Why We Suffer
Like the mother of the world who carries the pain of the world in her heart, you are sharing in the totality of this pain and are called upon to meet it in compassion and joy instead of self-pity.—Sufi master Pir Vilayat Khan
Alan Wallace, a leading Western teacher of Tibetan Buddhism, puts it like this: “Imagine walking along a sidewalk with your arms full of groceries, and someone roughly bumps into you so that you fall and your groceries are strewn over the ground. As you rise up from the puddle of broken eggs and tomato juice, you are ready to shout out, ‘You idiot! What’s wrong with you? Are you blind?’ But just before you can catch your breath to speak, you see that the person who bumped into you is actually blind. He, too, is sprawled in the spilled groceries, and your anger vanishes in an instant, to be replaced by sympathetic concern: ‘Are you hurt? Can I help you up?’ Our situation is like that. When we clearly realize that the source of disharmony and misery in the world is ignorance, we can open the door of wisdom and compassion.”
Each person who comes for spiritual teachings or psychotherapy carries his or her measure of confusion and sorrow. Buddhism teaches that we suffer not because we have sinned but because we are blind. Compassion is the natural response to this blindness; it arises whenever we see our human situation clearly. Buddhist texts describe compassion as the quivering of the heart in the face of pain, as the capacity to see our struggles with “kindly eyes.” We need compassion, not anger, to help us be tender with our difficulties and not close off to them in fear. This is how healing takes place.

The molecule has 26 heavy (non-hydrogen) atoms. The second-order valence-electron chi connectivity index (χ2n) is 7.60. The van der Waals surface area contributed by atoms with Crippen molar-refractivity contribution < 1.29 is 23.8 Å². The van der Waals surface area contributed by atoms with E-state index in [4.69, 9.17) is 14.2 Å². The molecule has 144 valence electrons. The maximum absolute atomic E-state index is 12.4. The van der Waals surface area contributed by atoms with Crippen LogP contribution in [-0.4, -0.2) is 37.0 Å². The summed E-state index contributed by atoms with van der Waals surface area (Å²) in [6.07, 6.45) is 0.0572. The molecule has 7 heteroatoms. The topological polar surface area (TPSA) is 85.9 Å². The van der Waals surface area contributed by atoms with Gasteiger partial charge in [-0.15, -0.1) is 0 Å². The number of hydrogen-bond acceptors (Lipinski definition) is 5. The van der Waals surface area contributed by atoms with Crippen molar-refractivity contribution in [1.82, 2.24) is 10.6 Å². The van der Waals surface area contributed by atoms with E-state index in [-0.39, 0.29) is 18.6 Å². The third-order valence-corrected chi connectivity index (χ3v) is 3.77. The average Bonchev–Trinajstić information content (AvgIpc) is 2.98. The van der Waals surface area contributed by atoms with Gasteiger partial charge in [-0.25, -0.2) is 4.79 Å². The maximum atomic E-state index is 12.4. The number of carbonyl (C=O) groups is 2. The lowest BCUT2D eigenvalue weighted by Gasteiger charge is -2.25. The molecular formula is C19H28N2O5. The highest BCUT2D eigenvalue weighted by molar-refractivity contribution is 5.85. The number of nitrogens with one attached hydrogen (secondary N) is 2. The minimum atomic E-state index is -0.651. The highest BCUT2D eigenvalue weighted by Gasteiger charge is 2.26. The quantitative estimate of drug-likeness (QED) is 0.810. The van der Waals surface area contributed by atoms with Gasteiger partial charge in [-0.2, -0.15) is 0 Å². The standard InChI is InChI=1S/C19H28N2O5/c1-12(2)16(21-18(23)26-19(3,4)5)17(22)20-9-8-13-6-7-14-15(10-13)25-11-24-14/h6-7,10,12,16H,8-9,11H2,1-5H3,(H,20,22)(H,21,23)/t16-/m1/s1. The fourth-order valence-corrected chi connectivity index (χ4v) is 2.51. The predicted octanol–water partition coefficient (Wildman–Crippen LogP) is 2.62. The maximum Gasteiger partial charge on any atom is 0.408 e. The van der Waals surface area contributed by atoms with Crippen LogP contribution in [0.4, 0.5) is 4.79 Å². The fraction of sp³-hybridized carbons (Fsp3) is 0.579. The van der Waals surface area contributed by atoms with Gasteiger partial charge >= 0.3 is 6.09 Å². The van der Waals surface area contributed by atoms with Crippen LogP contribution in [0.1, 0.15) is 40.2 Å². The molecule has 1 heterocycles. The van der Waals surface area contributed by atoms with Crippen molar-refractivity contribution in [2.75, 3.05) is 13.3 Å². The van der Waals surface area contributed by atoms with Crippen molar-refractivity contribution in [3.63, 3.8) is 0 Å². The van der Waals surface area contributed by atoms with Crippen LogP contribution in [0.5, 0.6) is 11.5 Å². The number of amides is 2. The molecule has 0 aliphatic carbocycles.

Beneath the sophistication of Buddhist psychology lies the simplicity of compassion. We can touch into this compassion whenever the mind is quiet, whenever we allow the heart to open. Unfortunately, like the clay covering the golden Buddha, thick layers of ignorance and trauma can obscure our compassion. On the global scale, ignorance manifests as injustice, racism, exploitation, and violence. On a personal scale, we see our own states of envy, anxiety, addiction, self-judgment, and aggression. When we take this blindness to be the end of the story, we limit the possibility of human development. Consider Freud, whose revolutionary work brought so much understanding of the psyche. But in Civilization and Its Discontents, he comes to a deeply pessimistic conclusion about the human heart. He states, “Civilization has to use its utmost efforts in order to set limits to man’s aggressive instincts . . . the ideal’s commandment to love one’s neighbour as yourself . . . is really justified by the fact that nothing else runs so strongly counter to original human nature as this.” Yes, we must recognize this aggressive aspect of our human nature. But in this essay, Freud stops there, completely missing the opposite and more powerful fact that our individual lives and our whole society are built upon innumerable acts of kindness.